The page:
Shapland, Jenn. “My Autobiography of Carson McCullers”, Tin House, 2020.
Re-seeing Carson McCullers
I love the writing of Carson McCuller’s even though the person behind the writing has always been enigmatic. I have always felt that was something missing from her biographies and now Jenn Shapland might have found just what that is. While working as an intern in the archives at the Harry Ransom Center, Jenn Shapland found the love letters of Carson McCullers and a woman named Annemarie. These letters are tender, intimate, and unabashed in their feelings. Shapland recognizes herself in the letters’ language giving us a new look at McCullers.
Shapland felt compelled to undertake a recovery of McCullers’s life and she went through the therapy transcripts and even stayed at McCullers’s childhood home reliving McCullers’s days at her beloved Yaddo. Shapland realizes that there is a nearness between her and McCullers, she sees how McCullers’s story is a way to say something about herself. What we get here is something new about life and how we tell queer love stories.
Through vignettes, Shapland brings her own story together with Carson McCullers’s giving was a new look of one of America’s most beloved writers and “how the writers we love and the stories we tell about ourselves make us who we are.”
Shapland first learned that Carson McCullers was queer while she was interning at the Harry Ransom Center, an archive of many famous writers’ and artists’ papers and books at the Austin campus of the University of Texas . Her job was to take inquiries from researchers. She had never read a McCullers book but then she received an inquiry about correspondence between McCullers and Swiss writer and another woman: photographer Annemarie Clarac-Schwarzenbach.
Shapland admits that she never really broke-up with her first love after six closeted years together. She was in the second year of a six-year PhD program, and bored with academia. She knew that being an be an archivist was not for her. As she read the letters between McCullers and Annemarie. She felt that she was part of a mystery. From there, Shapland is able to form a biography/autobiography/queer theory hybrid using her own story as a woman coming to terms with her sexuality, with being a writer, and with the chronic illness she was dealing with. Interesting enough, McCullers dealt with the same three issues.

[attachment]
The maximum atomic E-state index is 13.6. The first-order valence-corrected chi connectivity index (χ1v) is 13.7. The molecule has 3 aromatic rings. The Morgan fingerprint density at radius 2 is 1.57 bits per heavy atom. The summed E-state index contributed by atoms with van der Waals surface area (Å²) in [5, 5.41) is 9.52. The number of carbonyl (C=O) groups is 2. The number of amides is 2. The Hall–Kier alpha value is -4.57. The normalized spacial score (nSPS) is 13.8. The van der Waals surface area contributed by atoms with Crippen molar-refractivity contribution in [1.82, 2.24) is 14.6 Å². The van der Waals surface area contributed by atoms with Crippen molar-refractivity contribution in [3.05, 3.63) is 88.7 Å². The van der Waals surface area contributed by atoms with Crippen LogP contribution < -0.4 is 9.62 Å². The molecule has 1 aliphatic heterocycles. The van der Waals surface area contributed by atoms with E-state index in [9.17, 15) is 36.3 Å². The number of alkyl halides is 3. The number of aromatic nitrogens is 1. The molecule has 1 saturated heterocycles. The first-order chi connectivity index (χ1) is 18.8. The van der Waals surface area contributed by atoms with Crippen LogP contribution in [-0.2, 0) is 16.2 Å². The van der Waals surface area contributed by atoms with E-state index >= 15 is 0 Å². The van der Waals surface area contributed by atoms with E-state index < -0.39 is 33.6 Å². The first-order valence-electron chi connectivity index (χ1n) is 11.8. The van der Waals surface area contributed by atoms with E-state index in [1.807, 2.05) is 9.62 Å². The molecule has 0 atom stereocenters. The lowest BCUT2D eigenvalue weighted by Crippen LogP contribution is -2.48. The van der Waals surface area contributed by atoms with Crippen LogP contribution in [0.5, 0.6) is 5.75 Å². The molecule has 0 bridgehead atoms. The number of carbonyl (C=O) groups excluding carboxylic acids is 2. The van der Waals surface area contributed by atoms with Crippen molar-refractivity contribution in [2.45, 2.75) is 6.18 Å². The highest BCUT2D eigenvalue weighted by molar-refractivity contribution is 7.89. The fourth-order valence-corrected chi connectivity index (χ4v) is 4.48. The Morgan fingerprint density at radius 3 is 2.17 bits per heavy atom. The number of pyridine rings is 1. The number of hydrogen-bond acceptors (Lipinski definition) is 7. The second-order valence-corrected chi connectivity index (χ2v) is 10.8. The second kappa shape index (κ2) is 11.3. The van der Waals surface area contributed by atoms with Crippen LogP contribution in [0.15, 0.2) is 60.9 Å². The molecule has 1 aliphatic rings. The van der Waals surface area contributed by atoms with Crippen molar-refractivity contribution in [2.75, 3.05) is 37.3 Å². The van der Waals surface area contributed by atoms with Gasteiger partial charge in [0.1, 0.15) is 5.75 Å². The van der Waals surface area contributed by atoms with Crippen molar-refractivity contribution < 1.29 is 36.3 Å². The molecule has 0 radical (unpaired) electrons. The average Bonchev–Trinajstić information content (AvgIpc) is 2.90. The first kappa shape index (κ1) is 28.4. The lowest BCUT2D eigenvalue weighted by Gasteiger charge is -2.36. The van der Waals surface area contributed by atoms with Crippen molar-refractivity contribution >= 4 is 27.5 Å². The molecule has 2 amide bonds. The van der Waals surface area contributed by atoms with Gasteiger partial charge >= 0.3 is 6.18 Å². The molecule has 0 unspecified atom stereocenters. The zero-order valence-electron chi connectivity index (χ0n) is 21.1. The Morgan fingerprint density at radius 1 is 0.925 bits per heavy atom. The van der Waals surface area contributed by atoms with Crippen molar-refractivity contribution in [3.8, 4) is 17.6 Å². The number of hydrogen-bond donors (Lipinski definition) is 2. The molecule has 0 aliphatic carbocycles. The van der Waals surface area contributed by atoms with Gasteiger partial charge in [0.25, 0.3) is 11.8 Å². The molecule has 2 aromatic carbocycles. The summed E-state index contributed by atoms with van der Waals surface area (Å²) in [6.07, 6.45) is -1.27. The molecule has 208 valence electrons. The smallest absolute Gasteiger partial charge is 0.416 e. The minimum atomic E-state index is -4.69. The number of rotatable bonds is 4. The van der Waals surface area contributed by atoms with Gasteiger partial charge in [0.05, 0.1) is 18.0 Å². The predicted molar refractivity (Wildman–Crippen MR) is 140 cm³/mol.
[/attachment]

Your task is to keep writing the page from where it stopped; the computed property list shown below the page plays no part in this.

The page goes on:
Shapland writes about what archives are, who gets to have them, and whose stories (and what parts) are told. She explores archives and the nature of archives. The relationship of McCullers and Clarac-Schwarzenbach correspondence is central to the book. McCullers was white, a successful writer, and seemed to always be with the well-to-do people of the time. We are reminded of her tempestuous on-again off-again relationship with husband Reeves McCullers, her best friend Tennessee Williams, the many artists and writers who came to Yaddo. Because of this, McCullers was able to produce and accumulate archives and this was something that many queer, trans, people of color, and disabled people were not able to do.
It is interesting that in the biographies written about McCullers, her sexuality is either not mentioned or disregarded. Shapland is quite naturally surprised when she finds so much clear evidence of McCullers being a lesbian not only in love letters between McCullers and other women, but in therapy transcripts in which we can see that she struggles with her identity and emotions (she also had an intimate relationship with her therapist, Dr. Mary Mercer). Shapland found photographs of McCullers wearing masculine clothing and there is evidence of her sexuality in her novels. Shapland becomes familiar with, the evidence she finds from both the queer aspects and the life McCullers led. We should not be surprised when we do the same with characters in literature that we identify with.
There is so much to be taken from this book especially about how we find ourselves in the books we read and the research we do. “My Autobiography of Carson McCullers” is a powerful addition to the LGBTQ literary canon and Jenn Shapland is a powerful voice that I hope to hear more from.